Bangladesh, February 21, 2016: Â Includes diverse species from microbes to humans, and naturally occurring to genetically modified.
From the term â€˜bioluminescenceâ€™, it can be inferred that we are talking about something that has light and is biological or organic. According to national geographic, â€œBioluminescence is light produced by a chemical reaction within a living organism. Bioluminescence is a type of chemiluminescence, which is simply the term for a chemical reaction where light is produced.â€
The most common, well known form of bioluminescence is fireflies, we see them lighting upÂ bushes at night with the soft lime-yellow light.
Some people are also aware of glowing jellyfish, which are also from the bioluminescent group. One of the most common species is Aequorea Victoria, which is also known as crystal jelly are completely transparent and you can see them due to the glowing blue. They are mostly living in the North American west coast of the Pacific ocean from around the Bering Sea to southernÂ the North American west coast of the Pacific ocean from around the Bering Sea to southernÂ California.
Another, less known deep water luminescent organism that marine biologists recently discovered is the deep water Shimmering Brittle Star. Scientists observing deep-sea creatures gently prodded the star to find it glowing.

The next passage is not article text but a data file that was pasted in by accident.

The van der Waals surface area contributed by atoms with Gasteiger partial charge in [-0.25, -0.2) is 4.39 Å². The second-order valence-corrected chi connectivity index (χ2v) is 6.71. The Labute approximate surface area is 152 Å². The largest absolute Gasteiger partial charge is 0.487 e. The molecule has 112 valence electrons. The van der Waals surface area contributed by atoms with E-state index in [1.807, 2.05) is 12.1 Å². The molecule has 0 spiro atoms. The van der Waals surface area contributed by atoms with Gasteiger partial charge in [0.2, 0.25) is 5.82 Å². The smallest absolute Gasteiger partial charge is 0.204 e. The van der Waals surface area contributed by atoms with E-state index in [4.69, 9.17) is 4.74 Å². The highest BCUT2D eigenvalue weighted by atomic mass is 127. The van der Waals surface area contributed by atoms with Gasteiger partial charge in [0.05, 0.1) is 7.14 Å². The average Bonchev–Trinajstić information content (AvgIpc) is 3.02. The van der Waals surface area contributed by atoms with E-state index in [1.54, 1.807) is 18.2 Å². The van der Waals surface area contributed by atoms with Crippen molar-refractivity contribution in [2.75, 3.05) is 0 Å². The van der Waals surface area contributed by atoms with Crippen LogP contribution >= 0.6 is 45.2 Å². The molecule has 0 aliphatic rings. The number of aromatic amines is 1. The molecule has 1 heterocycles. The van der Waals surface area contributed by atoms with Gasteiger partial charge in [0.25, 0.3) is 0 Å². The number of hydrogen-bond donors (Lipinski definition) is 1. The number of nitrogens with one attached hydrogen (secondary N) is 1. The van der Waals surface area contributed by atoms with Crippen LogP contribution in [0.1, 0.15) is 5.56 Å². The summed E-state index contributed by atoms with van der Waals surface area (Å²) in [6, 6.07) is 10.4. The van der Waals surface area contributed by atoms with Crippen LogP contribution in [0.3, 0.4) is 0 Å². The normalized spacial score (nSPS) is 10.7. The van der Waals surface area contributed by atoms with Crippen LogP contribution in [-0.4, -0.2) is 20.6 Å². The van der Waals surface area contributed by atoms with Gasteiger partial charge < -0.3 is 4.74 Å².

The most striking fact, recently discovered is that even humans are bioluminescent. Elliot Bentley, wrote about the Japanese Scientistsâ€™ use of ultra sensitive light to detect the minimal that is given off by humans. These lights are too tiny to be detected by human eyes.
Fun fact is that, bioluminescence is not limited to natural occurrence anymore. Research is going on to use it in various everyday purposes of human lives. For instance: Amsterdam designer Teresa van Dongen, created a bio-light, named it Ambio, which does not use electricity to produce lights. She used bacteria from octopus tentacles, to make a night light that glows blue in presence of oxygen.
The last, but most interesting is a street lit up by glowing trees, completely organic. Although it has not been brought into practice yet, researchers are still working projects to replace electricity consuming street lamps by organic street lamp trees.
Some students at University of Cambridge is working to genetically incorporate firefly and Â Vibrio fischeri genes into trees, so that they can give off intense glow and different colors. When tried on E.Coli bacterium, these genes showed various colors and such intensity that an amount filling a regular wine bottle would be good enough as a reading light.
That day is not far when electric lamps will be replaced completely by organic bioluminescent lamps.
References: NoblePrize.org, National Geographic, Wired, Australian Geographic, New Scientist.
By: Sumayea Binte Shafiul
Glocal Khabar, Bangladesh